Twenty-first century moms live a life similar to previous generations. I’m pretty sure my grandma was exhausted, watched the clock until bedtime, and prayed to the potty-training gods just like her granddaughter would 60 years later. She probably poured a bigger than usual glass of wine some days, commiserated with her girlfriends about how hard it all was, and relished in the quiet of nap time. And I’m sure she heard the old guilt-ridden saying that “the dishes could wait” and she should “treasure every moment” with her kids because “it all goes by so fast.” Only Grandma probably heard this now and then, maybe from her own grandma, or maybe from a friend or neighbor. Perhaps she read it in Good Housekeeping when it came in the mail.
Today’s mom, however, gets the joy of having these messages incessantly beaten into her brain due to the wonderfulness of modern technology, the internet, and social media. And yeah, she could opt to put the phone down or not scroll through IG (especially since her kids are growing up SO FAST and she really needs to go TREASURE THEM!), but the online world also helps her survive motherhood. Because, despite the negativity, she finds empowering words online as well—words that help her feel less alone. Words that tell her she’ll be all right, and that she’s doing a good job.
Words like a recent post from Finding Joy that’s gone viral because it says the exact opposite of the message above. And moms everywhere are here for it.
In her piece entitled “just do the dishes please. the kids will be fine” in her signature lowercase style, Rachel Marie Martin of Finding Joy says what so many of us need to hear. And it’s not that “the dishes can wait” and we should “treasure every moment“; instead, Martin says something entirely different.
“Don’t feel guilt about doing those dishes,” she tells her readers. “You’re teaching kids that dishes are a fact of life. You eat, you make a mess, you clean up.”
Yes! Good Lord this is refreshing. As a stay-at-home mom who had three kids in 5 years and a husband who traveled often, you know who did ALL the dishes for years? Me. So if I walked away from a dirty pile of cups and plates, guess who still had to do them later? Me. And guess who had to deal with the consequences of then having no clean forks or sippy cups at lunch? Me. And guess who needed a freaking break from Brown Bear, Brown Bear and choo-choo trains and playing picnic and baby dolls sometimes, so she did the dishes instead? This girl right here.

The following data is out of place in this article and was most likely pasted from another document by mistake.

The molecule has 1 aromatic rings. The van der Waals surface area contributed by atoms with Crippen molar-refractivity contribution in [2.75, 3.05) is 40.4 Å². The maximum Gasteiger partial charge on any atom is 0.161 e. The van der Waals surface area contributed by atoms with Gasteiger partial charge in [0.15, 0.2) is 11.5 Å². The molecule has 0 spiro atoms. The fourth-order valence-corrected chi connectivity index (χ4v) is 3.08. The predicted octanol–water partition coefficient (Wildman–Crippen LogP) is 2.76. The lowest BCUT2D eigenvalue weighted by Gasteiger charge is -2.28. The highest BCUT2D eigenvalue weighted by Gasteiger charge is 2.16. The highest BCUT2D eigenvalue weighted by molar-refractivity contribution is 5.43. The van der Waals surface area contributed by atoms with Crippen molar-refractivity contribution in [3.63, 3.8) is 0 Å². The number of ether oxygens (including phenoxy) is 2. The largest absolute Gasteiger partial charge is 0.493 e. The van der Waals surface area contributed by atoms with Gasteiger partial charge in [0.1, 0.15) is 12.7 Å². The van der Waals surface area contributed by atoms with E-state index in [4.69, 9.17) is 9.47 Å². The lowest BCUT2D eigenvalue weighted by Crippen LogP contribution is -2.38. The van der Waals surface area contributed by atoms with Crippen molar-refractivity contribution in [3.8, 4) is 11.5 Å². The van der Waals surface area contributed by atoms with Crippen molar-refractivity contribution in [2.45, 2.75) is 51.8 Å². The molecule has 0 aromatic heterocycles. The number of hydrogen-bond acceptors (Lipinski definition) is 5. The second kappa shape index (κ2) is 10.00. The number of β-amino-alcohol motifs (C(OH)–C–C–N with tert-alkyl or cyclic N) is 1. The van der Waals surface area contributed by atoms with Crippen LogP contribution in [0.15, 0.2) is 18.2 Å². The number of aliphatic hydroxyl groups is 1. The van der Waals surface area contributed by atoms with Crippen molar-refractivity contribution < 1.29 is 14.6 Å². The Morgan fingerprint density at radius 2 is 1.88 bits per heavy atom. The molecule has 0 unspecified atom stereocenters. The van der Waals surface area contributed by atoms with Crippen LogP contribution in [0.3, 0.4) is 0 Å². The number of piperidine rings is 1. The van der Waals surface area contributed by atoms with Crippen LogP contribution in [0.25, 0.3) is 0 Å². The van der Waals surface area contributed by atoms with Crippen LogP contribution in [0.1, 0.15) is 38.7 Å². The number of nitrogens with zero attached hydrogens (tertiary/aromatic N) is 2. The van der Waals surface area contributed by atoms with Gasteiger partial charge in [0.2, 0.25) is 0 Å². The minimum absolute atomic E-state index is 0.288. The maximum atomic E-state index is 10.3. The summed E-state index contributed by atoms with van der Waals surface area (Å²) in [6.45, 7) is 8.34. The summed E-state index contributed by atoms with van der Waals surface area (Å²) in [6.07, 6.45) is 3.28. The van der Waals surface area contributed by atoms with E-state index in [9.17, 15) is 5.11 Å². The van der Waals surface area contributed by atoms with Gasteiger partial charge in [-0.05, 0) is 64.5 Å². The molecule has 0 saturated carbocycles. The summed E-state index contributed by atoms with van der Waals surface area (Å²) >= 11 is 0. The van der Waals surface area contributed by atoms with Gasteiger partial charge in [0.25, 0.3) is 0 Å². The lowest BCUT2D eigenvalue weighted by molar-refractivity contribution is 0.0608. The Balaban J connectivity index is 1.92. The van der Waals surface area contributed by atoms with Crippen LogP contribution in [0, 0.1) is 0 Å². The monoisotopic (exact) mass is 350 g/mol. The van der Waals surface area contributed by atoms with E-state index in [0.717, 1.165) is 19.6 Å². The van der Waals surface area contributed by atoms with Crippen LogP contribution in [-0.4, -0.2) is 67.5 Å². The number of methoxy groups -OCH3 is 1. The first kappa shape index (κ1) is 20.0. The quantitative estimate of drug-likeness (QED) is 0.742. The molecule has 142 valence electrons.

Martin goes on to address that for a lot of mothers, having a mess in the kitchen leads to anxiety and feeling a loss of control that might prevent them from “enjoying” any minute with their kids. And that they are actually better, more engaged mothers once their house is in order.
“Sometimes I think those articles that tell us to savor the moment miss that sometimes savoring the moment is WAY more enjoyable and easy to do when there isn’t a big pile of dishes staring us down as the food dries on it,” her article reads.
One line —”You are not a bad mom if you’re not sitting there savoring every single moment”— is probably the most valuable thing a mother can hear. Because who DOES savor every moment? Is that even possible? After my kid shits himself for the the third time in one day and another chucks her bowl on the floor because it’s not pink and I’m lonely and desperate for adult interaction but too exhausted to pack up my life and go anywhere, do I look back on that day and say, “Ah, motherhood. What a blessing. I sure enjoyed every moment of this day”? Fuck no, I don’t. Yet somehow we are all made to feel guilty when we don’t.
Martin goes on to say, “Doing the dishes might be important for you but not for someone else. But I feel like I just want there to be that permission, in a world screaming at us to savor every second, that doing the dishes or the laundry or all of that stuff is still good. It’s mothering. It’s life.”
Martin, a full-time writer and public speaker from Nashville, is a single mom to seven (yes, seven!) kids and is the author of The Brave Art of Motherhood. She’s not preaching from the pulpit on a topic she knows nothing about—her kids are grown, or almost grown, so she can look back and attest to “how fast it goes.”
She tells Sammiches and Psych Meds that she remembers cross-stitching the quote “cleaning and scrubbing can wait til tomorrow, because babies grow up I’ve learned to my sorrow” when she was pregnant with her first child. “And while I loved the sentiment, that quote had moments where it induced guilt,” Martin shares. And now, that “baby” she was pregnant with is about to graduate from college. Martin says that as she looks back on her journey through motherhood, she realizes, “For me, I was a better mom when I actually did the dishes (or cleaned up).”
But Martin knows that not every woman cares if the kitchen is clean. Also, some moms just clean to escape and get a break from their kids. Her point is that we all deserve to run our homes and mother in a way that works for us. “We all have unique and individual stories,” she tells SPM. “In the end the article was to be this sort of permission piece – clean or don’t clean, play or don’t play – because in the end what works for your family is best.”
As a mom who does let the dishes sit, not always to play with my kids, but sometimes to sit on the couch with a beer and HGTV after a long day, I say thank you. Thank you for validating that we can love our kids fiercely and not savor every moment. That good moms have clean houses and good moms have messy houses. And that our kids are going to be all right because we are all pretty amazing—regardless of whether we do the dishes or not.